Banks Peninsula Volcano


The Banks Peninsula Volcano is an extinct volcanic complex to the east of Christchurch on New Zealand's South Island.[1] While the volcano is highly eroded it still forms the majority of Banks Peninsula with a highest point of 919 metres (3,015 ft).[2] It is a composite of two main eruptive centers one originating at Lyttelton Harbour, the other at Akaroa Harbour. The eruptions were predominantly basaltic, with associated andesite and trachytes, with minor rhyolite. The volcanic activity occurred in the Late Miocene and possibly extended into the Early Pliocene. There are four volcanic groups, all of which are within the Māui Supergroup.[3] The Christchurch earthquakes led to rumors of a possible eruption, however, there is no known magma chamber beneath the volcano and there has not been any sign of volcanic activity in the last 5 million years.[4]

Banks Peninsula Volcano
Stratigraphic range: Late Miocene, ~11–5.8 Ma
Banks Peninsula with Akaroa Harbour (West, Lower) and Lyttelton Harbour (East, Upper)
TypeVolcanic Complex
Sub-unitsDiamond Harbour Volcanic Group, Mount Herbert Volcanic Group, Akaroa Volcanic Group, Lyttelton Volcanic Group
OverliesTorlesse Composite Terrane and Mount Somers Volcanics
ThicknessOriginally c.1500m
Lithology
PrimaryBasalt
OtherAndesite, trachytes and rhyolite
Location
Coordinates43°44′S 172°51′E

Origin and relationship to other volcanoes


New Zealand's South Island has many extinct volcanic centers with no obvious tectonic mechanism of formation.[5][6] Because of this the cause of these intraplate volcanoes is debated. They extend in age from the Cretaceous to the Pliocene and outcrop throughout Otago, Canterbury and on the Chatham Islands.[6] The largest of these is the Banks Peninsula Volcano followed by the Dunedin Volcano which is half its size. Also the Cretaceous Mount Somers Volcanics occur throughout Canterbury including Banks Peninsula.[6]

These volcanic centers can be dormant for tens of millions of years between eruptions. This implies that the mechanism of formation is connected to the lithosphere unlike some other intraplate volcanoes such as the Hawaii island chain, which are rooted in the asthenosphere. One mechanism for the creation of these volcanoes is the flaking off of the base of Zealandia's lower lithosphere into the asthenosphere. Zealandia has a thin lithosphere as it has been extended while rafting away from Australia. If large sections of this already thin lithosphere sank into the asthenosphere, it would be replaced with hotter rock leading to decompression melting. This theoretically could cause volcanic activity that is locked to the moving lithosphere over many millions of years.[6]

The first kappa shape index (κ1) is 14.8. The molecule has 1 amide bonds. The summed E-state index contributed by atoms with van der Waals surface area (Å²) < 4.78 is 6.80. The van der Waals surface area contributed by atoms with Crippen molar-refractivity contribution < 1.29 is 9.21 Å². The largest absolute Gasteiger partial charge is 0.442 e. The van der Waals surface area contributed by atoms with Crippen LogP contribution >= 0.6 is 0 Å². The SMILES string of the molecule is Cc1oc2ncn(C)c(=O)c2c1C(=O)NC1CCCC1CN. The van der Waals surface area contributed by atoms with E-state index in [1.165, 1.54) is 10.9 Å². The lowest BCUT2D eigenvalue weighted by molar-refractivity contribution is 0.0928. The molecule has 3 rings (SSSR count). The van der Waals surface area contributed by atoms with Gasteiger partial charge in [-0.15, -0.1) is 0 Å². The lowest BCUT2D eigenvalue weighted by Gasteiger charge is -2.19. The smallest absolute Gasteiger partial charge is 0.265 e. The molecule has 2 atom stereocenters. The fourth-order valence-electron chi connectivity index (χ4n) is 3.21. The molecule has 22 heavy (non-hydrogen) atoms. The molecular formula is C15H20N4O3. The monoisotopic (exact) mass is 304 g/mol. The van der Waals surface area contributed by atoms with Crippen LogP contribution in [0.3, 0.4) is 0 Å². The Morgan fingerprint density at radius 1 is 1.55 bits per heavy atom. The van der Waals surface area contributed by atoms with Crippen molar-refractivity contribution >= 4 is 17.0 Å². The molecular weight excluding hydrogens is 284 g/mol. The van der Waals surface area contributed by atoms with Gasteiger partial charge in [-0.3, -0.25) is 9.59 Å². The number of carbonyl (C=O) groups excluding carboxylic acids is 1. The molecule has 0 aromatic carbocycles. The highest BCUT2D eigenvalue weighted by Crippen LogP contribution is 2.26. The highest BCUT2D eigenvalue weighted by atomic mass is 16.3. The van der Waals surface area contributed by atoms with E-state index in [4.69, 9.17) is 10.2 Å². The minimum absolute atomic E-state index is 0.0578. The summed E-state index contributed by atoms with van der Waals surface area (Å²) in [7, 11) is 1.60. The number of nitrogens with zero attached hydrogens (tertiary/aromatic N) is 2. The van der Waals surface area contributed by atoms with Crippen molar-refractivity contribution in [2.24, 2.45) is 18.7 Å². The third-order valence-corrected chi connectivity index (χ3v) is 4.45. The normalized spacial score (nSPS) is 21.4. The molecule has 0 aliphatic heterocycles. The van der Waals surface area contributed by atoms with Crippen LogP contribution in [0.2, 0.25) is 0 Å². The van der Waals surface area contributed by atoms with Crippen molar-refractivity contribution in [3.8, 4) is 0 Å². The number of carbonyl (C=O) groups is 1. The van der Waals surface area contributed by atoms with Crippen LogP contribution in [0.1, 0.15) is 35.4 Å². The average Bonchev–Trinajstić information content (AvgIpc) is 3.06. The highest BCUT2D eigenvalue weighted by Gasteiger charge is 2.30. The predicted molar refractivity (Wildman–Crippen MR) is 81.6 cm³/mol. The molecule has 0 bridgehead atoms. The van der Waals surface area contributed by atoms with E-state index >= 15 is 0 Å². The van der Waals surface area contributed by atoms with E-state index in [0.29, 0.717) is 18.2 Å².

Geomorphology and structure


The shape of the volcano was controlled by a north-west south-east fault system that controlled magma flow.[7] Local extension formed the Lyttelton Volcanic Complex. Erosion has formed streams radially around the volcanic cones and more significant valleys have formed where these radial patterns meet.[8] The erosion and destruction of one wall of these cones has led to an increase in catchment size and associated erosion. Therefore, forming the significant natural harbours of Banks Peninsula. By this mechanism Lyttelton Harbour had started to form by 8.1 Ma.[8] The large mass of resistant volcanic rock that now makes up Banks Peninsula has significantly controlled the shape of the Canterbury Plains.[9]

Volcanic subunits


Volcanic activity started at Lyttelton Harbour (c.11 Ma)[10] then extended through the Mount Herbert Volcanic Group to Akaroa Harbour (c.9 Ma).[10] During the latter phase of the volcano it was simultaneous active from both its major magma chambers, at Akaroa and Lyttelton. The complex geochemically evolved over time and has cyclic eruptive phases. Each packed[clarification needed] has an increase feldspar with time, which created more blocky lava flows due to increased viscosity.[8]

Lyttelton Volcanic Group

A sample of rhyolite from the Allandale Rhyolite, Lyttelton, New Zealand

The oldest eruptions of the Banks Peninsula occurred between 11–9.7 Ma around the modern town of Lyttelton. These volcanic rocks rest unconformably on Mount Somers Volcanic Group and Rakaia Terrane. The Lyttelton Volcanic Group is primarily basalt and it has been constructed by the formation of five overlapping volcanic cones.[10][1]

The Allandale Rhyolite is composed of rhyolite and dacite banded flows with rare tuffs and obsidian (10.8 Ma). it is conformably overlain by Governors Bay Andesites in the Lyttelton Harbour area.[10]

Mount Herbert Volcanic Group

The Mount Herbert Volcanic Group (9.7–8 Ma) represents the movement of volcanic activity towards the east.[10][1][8]

Akaroa Volcanic Group

The Akaroa Volcanic Group (9–8Ma) are basaltic to trachytic lava flows centred on Akaroa Harbour.[10][1]

Diamond Harbour Volcanic Group

The Monument on Banks Peninsula near Diamond Harbour, with some fresh rockfall from the 2011 Christchurch earthquake.

The Diamond Harbour Volcanic Group represents a return of volcanic activity to the western side of the peninsula (7–5.8Ma). The group is mostly made up of basalt, with rare interbedded carbonaceous mud.[10][1]

See also


References


  1. Sewell 1986
  2. "Banks Peninsula tramping tracks". Department of Conservation. Retrieved 19 June 2017.
  3. Mortimer et al. 2014
  4. "Lyttelton eruption 'not possible'". Stuff. Retrieved 2019-02-21.
  5. Timm 2009
  6. Hoernle 2006 et al.
  7. Ring 2012
  8. Hampton 2010
  9. Ballance 2009 p.252
  10. Forsyth 2008 p.29

Bibliography